Cell proliferation was analyzed by [3H]thymidine incorporation as described previously.36
Saphenous Vein Organ Culture and Adenoviral Infection
Segments of saphenous vein were kindly provided by Prof R. Dion (Department of Thoracic Surgery, Leiden University Medical Center, Leiden, the Netherlands) according to guidelines of the local ethics committee. Veins from 9 individual patients were divided into four segments and infected with Ad.P10, Ad.TIMP-1, Ad.TIMP-1.ATF (2×109 pfu/mL, 1 hour, 37°C) or mock-infected and cultured for 4 weeks as previously described.45,46⇓
For RT-PCR, infected veins were cultured for 4 days, after which RNA was extracted. First-strand cDNA synthesis was performed using OligodT and Superscript reverse transcriptase (RT, Life Technologies). Primers were designed to amplify recombinant TIMP-1 and TIMP-1.ATF and not endogenous TIMP-1. The expected sizes of the amplification products were 763 bp (Ad.TIMP-1) and 1213 bp (Ad.TIMP-1.ATF). Negative controls were Ad.P10-infected or an incubation without RT or template. RNA quality was checked using human β-actin cDNA-specific primers.
After a 4-week culture period, veins were fixed, paraffin-embedded, and cross-sectioned. From each of the 9 segments per group, 6 sections were used for quantification of neointimal areas by image analysis on multiple Weigert’s elastin and Alcian Blue-stained sections using Leica QWin and compared with untreated counterparts.
Statistical analysis was performed using one-way analysis of variance (ANOVA) and Fisher’s least significant difference test. For neointimal areas, the paired samples t test was applied. Statistical significance was accepted at P<0.05.
An expanded Materials and Methods section can be found in the online data supplement available at http://www.circresaha.org.
Recombinant mRNA Production
HSVSMCs infected with Ad.ATF, Ad.TIMP-1, Ad.ATF.TIMP-1, Ad.TIMP-1.ATF, and control vector Ad.P10 were subjected to Northern blot analysis (Figure 1). Hybridization with a TIMP-1 probe detected the presence of endogenous TIMP-1 (0.9 kb) in all RNA samples; larger recombinant TIMP-1 mRNA (1.1 kb) in Ad.TIMP-1-infected cells; and a 1.7-kb band, the expected size for TIMP-1.ATF and ATF.TIMP-1 mRNA. The 1.7-kb bands also hybridized with the ATF probe confirming the presence of both domains of the hybrid protein. ATF mRNA (1.1 kb) was present in Ad.ATF-infected cells. A second signal of 1.4 kb was detected in these cells, a size compatible with a read-through to the pIX polyadenylation signal located downstream of the ATF expression cassette. This phenomenon was also described by Li et al47 for adenoviral expression of murine ATF.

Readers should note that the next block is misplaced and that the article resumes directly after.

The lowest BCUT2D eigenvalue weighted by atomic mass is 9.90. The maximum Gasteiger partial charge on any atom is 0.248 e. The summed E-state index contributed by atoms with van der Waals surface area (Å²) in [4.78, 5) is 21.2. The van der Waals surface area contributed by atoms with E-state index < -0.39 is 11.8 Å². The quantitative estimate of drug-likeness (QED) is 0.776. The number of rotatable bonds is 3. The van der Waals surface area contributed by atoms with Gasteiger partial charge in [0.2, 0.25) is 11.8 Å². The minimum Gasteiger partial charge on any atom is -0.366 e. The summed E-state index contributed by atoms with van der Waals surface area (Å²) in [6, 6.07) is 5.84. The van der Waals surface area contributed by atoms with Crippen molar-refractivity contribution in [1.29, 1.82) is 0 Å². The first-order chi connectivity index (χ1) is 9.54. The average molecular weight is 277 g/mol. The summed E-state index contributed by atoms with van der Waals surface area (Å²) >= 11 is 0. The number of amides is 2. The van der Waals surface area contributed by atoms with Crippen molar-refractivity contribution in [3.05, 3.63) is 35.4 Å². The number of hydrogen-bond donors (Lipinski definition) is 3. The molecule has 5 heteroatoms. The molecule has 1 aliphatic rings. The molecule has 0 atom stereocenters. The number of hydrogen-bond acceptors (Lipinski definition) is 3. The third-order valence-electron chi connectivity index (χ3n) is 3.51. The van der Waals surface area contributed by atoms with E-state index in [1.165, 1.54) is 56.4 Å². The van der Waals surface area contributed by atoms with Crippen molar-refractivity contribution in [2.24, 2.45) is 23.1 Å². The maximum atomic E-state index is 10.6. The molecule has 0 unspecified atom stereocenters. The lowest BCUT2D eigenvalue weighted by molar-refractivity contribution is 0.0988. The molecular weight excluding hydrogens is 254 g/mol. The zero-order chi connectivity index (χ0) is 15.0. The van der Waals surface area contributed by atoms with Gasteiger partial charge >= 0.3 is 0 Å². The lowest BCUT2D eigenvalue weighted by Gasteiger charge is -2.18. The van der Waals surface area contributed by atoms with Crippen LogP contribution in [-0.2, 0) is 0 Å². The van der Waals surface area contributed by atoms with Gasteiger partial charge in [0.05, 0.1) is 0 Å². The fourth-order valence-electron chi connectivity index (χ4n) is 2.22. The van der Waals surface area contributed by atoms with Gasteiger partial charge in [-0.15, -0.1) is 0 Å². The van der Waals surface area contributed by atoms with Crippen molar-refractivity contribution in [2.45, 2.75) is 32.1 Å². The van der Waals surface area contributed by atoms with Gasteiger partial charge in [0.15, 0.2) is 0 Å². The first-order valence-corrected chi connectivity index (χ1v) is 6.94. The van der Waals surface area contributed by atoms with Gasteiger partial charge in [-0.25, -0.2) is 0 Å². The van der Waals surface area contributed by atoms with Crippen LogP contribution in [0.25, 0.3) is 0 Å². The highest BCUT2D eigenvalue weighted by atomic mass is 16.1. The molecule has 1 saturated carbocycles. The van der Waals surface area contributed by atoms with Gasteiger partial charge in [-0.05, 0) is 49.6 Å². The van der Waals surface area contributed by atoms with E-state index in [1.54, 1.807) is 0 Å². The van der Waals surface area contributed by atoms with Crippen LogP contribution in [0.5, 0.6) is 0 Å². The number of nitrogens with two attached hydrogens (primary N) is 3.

Recombinant Protein Functionality
To assess the functionality of recombinant TIMP-1, ATF.TIMP-1, and TIMP-1.ATF, an MMP-9 immunocapture activity assay was performed. As shown in Figure 2A, TIMP-1- and TIMP-1.ATF-conditioned medium inhibited MMP-9 activity by ≈70% and 78%, respectively, compared with Ad.P10 medium. On the contrary, ATF.TIMP-1 showed no inhibitory effect. This indicates that the tertiary structure of ATF.TIMP-1 does not form a correct MMP-inhibiting moiety. This is not unexpected, because the first amino acid residues of TIMP-1 are part of the active site of the molecule.48 For this reason, Ad.ATF.TIMP-1 was not further tested.
Cell surface binding of TIMP-1.ATF was demonstrated by FACS analysis of HSVSMCs after incubation with conditioned medium from Ad.TIMP-1.ATF-infected CHO cells (Figure 3). The majority of cells (>90%) exhibited cell surface labeling with either the TIMP-1 or ATF antibody. In addition, when cells were immunolabeled with both antibodies, >81.3% exhibited positive immunoreactivity. Treating the cells at pH 3.0 before immunolabeling, a known treatment that could disrupt the pH-sensitive binding of ATF to u-PAR, decreased the percentage of labeled cells to 29%.
To certify that the MMP inhibitory activity of TIMP-1.ATF was retained upon binding to u-PAR, conditioned medium from CHO cells infected with the various adenoviral constructs was incubated in u-PAR-coated wells. TIMP-1.ATF-conditioned medium inhibited MMP-13 activity by 47±9% compared with its P10 counterpart (Figure 2B), whereas TIMP-1-, and ATF-conditioned medium had no inhibitory effect.